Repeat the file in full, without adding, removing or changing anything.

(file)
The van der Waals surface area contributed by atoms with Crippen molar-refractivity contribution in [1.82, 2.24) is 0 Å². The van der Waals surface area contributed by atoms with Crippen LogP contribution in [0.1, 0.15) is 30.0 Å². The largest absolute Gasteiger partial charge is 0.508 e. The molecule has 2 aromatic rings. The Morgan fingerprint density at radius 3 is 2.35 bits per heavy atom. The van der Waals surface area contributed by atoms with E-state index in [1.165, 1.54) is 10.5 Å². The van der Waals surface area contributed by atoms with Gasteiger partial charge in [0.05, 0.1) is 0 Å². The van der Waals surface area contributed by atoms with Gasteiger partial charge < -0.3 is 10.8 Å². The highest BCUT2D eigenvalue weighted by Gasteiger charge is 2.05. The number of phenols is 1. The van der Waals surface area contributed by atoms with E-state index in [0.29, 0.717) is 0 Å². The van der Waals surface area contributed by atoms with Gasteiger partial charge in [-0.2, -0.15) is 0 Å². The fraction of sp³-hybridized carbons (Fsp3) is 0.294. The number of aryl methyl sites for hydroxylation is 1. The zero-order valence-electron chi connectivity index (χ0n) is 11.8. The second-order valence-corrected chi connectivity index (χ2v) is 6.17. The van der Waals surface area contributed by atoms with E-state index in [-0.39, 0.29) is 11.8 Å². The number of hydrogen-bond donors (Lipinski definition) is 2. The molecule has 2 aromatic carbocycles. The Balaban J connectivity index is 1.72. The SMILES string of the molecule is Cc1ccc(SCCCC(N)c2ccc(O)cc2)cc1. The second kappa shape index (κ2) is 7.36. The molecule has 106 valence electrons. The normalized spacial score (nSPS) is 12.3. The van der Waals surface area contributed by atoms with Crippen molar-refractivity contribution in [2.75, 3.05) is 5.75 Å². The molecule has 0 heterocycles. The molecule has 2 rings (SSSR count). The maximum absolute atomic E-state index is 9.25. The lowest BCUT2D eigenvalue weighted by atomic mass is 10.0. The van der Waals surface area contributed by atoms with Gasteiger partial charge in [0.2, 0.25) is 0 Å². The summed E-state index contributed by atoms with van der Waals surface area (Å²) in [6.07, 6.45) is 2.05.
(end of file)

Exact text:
The van der Waals surface area contributed by atoms with Crippen molar-refractivity contribution in [1.82, 2.24) is 0 Å². The van der Waals surface area contributed by atoms with Crippen LogP contribution in [0.1, 0.15) is 30.0 Å². The largest absolute Gasteiger partial charge is 0.508 e. The molecule has 2 aromatic rings. The Morgan fingerprint density at radius 3 is 2.35 bits per heavy atom. The van der Waals surface area contributed by atoms with E-state index in [1.165, 1.54) is 10.5 Å². The van der Waals surface area contributed by atoms with Gasteiger partial charge in [0.05, 0.1) is 0 Å². The van der Waals surface area contributed by atoms with Gasteiger partial charge < -0.3 is 10.8 Å². The highest BCUT2D eigenvalue weighted by Gasteiger charge is 2.05. The number of phenols is 1. The van der Waals surface area contributed by atoms with E-state index in [0.29, 0.717) is 0 Å². The van der Waals surface area contributed by atoms with Gasteiger partial charge in [-0.2, -0.15) is 0 Å². The fraction of sp³-hybridized carbons (Fsp3) is 0.294. The number of aryl methyl sites for hydroxylation is 1. The zero-order valence-electron chi connectivity index (χ0n) is 11.8. The second-order valence-corrected chi connectivity index (χ2v) is 6.17. The van der Waals surface area contributed by atoms with E-state index in [-0.39, 0.29) is 11.8 Å². The number of hydrogen-bond donors (Lipinski definition) is 2. The molecule has 2 aromatic carbocycles. The Balaban J connectivity index is 1.72. The SMILES string of the molecule is Cc1ccc(SCCCC(N)c2ccc(O)cc2)cc1. The second kappa shape index (κ2) is 7.36. The molecule has 106 valence electrons. The normalized spacial score (nSPS) is 12.3. The van der Waals surface area contributed by atoms with Crippen molar-refractivity contribution in [2.75, 3.05) is 5.75 Å². The molecule has 0 heterocycles. The molecule has 2 rings (SSSR count). The maximum absolute atomic E-state index is 9.25. The lowest BCUT2D eigenvalue weighted by atomic mass is 10.0. The van der Waals surface area contributed by atoms with Gasteiger partial charge in [0.2, 0.25) is 0 Å². The summed E-state index contributed by atoms with van der Waals surface area (Å²) in [6.07, 6.45) is 2.05.